Epilepsy Treatment

Most people can manage epilepsy. Your treatment plan will be based on severity of symptoms, your health, and how well you respond to therapy. Some treatment options include: Anti-epileptic (anticonvulsant, antiseizure) drugs: These medications can reduce the number of seizures you have

What is epilepsy?

Epilepsy is a chronic disorder that causes unprovoked, recurrent seizures. A seizure is a sudden rush of electrical activity in the brain.

There are two main types of seizures. Generalized seizures affect the whole brain. Focal, or partial seizures, affect just one part of the brain.

A mild seizure may be difficult to recognize. It can last a few seconds during which you lack awareness.

Stronger seizures can cause spasms and uncontrollable muscle twitches, and can last a few seconds to several minutes. During a stronger seizure, some people become confused or lose consciousness. Afterward you may have no memory of it happening.

There are several reasons you might have a seizure. These include:

  • high fever
  • head trauma
  • very low blood sugar
  • alcohol withdrawal

Epilepsy is a fairly common neurological disorder that affects 65 million people around the world. In the United States, it affects about 3 million people.

Anyone can develop epilepsy, but it’s more common in young children and older adults. It occurs slightly more in males than in females.

There’s no cure for epilepsy, but the disorder can be managed with medications and other strategies.

What are the symptoms of epilepsy?

Seizures are the main symptom of epilepsy. Symptoms differ from person to person and according to the type of seizure.

Focal (partial) seizures

A simple partial seizure doesn’t involve loss of consciousness. Symptoms include:

  • alterations to sense of taste, smell, sight, hearing, or touch
  • dizziness
  • tingling and twitching of limbs

Complex partial seizures involve loss of awareness or consciousness. Other symptoms include:

  • staring blankly
  • unresponsiveness
  • performing repetitive movements

A few of the most commonly reported triggers are:

  • lack of sleep
  • illness or fever
  • stress
  • bright lights, flashing lights, or patterns
  • caffeine, alcohol, medicines, or drugs
  • skipping meals, overeating, or specific food ingredients

What causes epilepsy?

For 6 out of 10 people with epilepsy, the cause can’t be determined. A variety of things can lead to seizures.

Possible causes include:

  • traumatic brain injury
  • scarring on the brain after a brain injury (post-traumatic epilepsy)
  • serious illness or very high fever
  • stroke, which is a leading cause of epilepsy in people over age 35
  • other vascular diseases
  • lack of oxygen to the brain
  • brain tumor or cyst
  • dementia or Alzheimer’s disease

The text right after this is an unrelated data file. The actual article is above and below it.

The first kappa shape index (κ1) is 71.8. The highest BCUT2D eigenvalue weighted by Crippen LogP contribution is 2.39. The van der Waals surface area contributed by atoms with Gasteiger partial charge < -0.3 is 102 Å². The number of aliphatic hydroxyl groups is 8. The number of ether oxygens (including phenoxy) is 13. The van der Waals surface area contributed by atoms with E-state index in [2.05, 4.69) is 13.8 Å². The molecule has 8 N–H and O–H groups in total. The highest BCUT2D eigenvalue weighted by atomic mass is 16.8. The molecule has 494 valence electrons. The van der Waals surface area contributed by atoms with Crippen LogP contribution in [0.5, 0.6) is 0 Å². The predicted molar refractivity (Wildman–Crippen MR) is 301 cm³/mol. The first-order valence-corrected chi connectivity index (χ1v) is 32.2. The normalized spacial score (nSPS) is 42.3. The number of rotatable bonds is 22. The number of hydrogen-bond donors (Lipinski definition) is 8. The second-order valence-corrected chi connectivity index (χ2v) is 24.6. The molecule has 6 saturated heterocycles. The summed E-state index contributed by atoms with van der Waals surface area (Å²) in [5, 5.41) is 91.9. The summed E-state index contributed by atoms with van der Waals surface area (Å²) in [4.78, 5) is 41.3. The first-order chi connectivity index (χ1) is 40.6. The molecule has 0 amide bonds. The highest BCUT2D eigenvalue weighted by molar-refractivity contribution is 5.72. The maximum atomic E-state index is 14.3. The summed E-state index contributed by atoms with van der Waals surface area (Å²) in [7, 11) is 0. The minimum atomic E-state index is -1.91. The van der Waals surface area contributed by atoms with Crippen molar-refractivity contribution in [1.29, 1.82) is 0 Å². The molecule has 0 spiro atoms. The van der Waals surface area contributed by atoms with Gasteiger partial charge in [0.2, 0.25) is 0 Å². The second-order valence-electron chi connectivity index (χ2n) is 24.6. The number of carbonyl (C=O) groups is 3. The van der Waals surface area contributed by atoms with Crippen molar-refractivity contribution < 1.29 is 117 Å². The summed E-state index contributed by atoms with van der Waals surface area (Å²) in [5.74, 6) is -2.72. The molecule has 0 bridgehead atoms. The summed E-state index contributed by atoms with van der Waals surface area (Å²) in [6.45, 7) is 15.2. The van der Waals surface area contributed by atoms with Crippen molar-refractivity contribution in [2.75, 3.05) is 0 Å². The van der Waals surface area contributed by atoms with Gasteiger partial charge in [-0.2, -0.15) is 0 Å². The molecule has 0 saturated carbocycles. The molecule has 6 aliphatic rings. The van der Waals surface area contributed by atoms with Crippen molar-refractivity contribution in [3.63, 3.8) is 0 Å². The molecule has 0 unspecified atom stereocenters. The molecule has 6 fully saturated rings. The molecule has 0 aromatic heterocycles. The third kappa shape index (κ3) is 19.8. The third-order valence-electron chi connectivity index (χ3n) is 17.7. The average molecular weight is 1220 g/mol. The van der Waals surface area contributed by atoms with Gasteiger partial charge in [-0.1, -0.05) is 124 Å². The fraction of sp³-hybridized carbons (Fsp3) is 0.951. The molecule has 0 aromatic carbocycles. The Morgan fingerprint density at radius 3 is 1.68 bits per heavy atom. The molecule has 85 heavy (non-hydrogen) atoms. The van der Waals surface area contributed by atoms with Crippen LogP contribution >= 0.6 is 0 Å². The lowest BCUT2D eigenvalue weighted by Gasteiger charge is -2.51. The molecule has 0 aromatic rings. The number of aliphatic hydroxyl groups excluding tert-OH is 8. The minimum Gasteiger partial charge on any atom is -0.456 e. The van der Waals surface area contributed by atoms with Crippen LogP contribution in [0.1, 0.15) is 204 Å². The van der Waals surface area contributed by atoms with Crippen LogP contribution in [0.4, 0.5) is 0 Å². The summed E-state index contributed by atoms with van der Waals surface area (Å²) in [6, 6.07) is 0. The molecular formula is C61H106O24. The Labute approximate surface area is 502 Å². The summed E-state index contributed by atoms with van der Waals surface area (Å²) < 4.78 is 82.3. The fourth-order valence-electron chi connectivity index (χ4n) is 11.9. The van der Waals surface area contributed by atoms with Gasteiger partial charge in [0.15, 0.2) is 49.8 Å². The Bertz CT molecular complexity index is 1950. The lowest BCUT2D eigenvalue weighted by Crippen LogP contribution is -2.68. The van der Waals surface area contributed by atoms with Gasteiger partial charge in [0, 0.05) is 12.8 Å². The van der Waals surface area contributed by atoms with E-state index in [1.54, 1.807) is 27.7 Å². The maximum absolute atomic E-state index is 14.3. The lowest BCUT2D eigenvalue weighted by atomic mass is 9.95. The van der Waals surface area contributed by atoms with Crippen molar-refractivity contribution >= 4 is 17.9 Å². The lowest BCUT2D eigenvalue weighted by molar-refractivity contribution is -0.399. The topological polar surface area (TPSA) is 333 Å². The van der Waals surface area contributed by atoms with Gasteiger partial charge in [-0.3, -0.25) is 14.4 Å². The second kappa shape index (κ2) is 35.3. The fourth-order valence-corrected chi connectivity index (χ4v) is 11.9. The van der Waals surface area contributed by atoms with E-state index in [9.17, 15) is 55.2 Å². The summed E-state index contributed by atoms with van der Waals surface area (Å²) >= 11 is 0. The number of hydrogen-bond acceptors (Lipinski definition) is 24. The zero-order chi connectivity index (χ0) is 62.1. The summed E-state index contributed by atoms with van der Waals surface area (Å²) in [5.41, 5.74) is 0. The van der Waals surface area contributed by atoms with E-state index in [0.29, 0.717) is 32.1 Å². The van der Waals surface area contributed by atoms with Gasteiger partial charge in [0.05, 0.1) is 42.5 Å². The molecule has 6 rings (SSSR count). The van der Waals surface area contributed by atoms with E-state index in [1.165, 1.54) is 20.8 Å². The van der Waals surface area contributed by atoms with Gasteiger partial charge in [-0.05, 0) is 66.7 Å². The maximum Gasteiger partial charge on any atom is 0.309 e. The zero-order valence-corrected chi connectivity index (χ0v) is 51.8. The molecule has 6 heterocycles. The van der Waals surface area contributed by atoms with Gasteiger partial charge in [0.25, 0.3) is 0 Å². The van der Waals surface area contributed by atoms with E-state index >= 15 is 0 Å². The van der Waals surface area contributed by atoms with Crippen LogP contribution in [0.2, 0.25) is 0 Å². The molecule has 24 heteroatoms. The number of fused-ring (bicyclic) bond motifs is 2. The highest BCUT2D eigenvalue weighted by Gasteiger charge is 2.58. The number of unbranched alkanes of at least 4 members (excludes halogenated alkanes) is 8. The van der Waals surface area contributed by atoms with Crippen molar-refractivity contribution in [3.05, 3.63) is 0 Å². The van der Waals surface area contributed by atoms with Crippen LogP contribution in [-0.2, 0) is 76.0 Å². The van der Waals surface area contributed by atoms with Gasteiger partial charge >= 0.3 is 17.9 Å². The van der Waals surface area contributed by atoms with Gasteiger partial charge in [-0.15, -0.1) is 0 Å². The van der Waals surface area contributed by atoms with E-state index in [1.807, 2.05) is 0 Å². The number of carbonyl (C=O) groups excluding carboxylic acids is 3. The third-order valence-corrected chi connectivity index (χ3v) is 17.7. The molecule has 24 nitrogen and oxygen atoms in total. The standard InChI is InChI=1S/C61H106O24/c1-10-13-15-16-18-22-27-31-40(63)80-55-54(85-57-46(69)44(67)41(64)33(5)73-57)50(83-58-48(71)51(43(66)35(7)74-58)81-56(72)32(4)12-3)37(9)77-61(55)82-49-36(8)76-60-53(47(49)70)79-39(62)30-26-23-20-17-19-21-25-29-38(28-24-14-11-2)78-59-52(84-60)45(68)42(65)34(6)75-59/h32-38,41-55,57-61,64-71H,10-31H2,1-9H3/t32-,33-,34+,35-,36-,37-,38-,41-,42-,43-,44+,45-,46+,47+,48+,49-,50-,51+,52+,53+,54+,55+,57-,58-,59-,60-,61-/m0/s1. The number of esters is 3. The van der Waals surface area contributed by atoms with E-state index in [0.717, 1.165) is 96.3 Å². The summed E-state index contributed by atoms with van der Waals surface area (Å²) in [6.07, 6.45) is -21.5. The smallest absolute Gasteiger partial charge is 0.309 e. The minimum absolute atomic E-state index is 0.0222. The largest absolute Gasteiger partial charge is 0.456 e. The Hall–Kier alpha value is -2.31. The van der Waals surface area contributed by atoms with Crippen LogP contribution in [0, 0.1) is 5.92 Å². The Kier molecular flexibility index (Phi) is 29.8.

• maternal drug use, prenatal injury, brain malformation, or lack of oxygen at birth
  • infectious diseases such as AIDS and meningitis
  • genetic or developmental disorders or neurological diseases

How is epilepsy treated?

Most people can manage epilepsy. Your treatment plan will be based on severity of symptoms, your health, and how well you respond to therapy.

Some treatment options include:

  • Anti-epileptic (anticonvulsant, antiseizure) drugs: These medications can reduce the number of seizures you have. In some people, they eliminate seizures. To be effective, the medication must be taken exactly as prescribed.
  • Vagus nerve stimulator: This device is surgically placed under the skin on the chest and electrically stimulates the nerve that runs through your neck. This can help prevent seizures.
  • Ketogenic diet: More than half of people who don’t respond to medication benefit from this high fat, low carbohydrate diet.
  • Brain surgery: The area of the brain that causes seizure activity can be removed or altered.

Research into new treatments is ongoing. One treatment that may be available in the future is deep brain stimulation. It’s a procedure in which electrodes are implanted into your brain. Then a generator is implanted in your chest. The generator sends electrical impulses to the brain to help decrease seizures.

Another avenue of research involves a pacemaker-like device. It would check the pattern of brain activity and send an electrical charge or drug to stop a seizure.

Minimally invasive surgeries and radiosurgery are also being investigated.

Medications for epilepsy

The first-line treatment for epilepsy is antiseizure medication. These drugs help reduce the frequency and severity of seizures. They can’t stop a seizure that’s already in progress, nor is it a cure for epilepsy.

The medication is absorbed by the stomach. Then it travels the bloodstream to the brain. It affects neurotransmitters in a way that reduces the electrical activity that leads to seizures.

Antiseizure medications pass through the digestive tract and leave the body through urine.

There are many antiseizure drugs on the market. Your doctor can prescribe a single drug or a combination of drugs, depending on the type of seizures you have.

Common epilepsy medications include:

  • levetiracetam (Keppra)
  • lamotrigine (Lamictal)
  • topiramate (Topamax)
  • valproic acid (Depakote)
  • carbamazepine (Tegretol)
  • ethosuximide (Zarontin)

These medications are generally available in tablet, liquid, or injectable forms and are taken once or twice a day. You’ll start with the lowest possible dose, which can be adjusted until it starts to work. These medications must be taken consistently and as prescribed.

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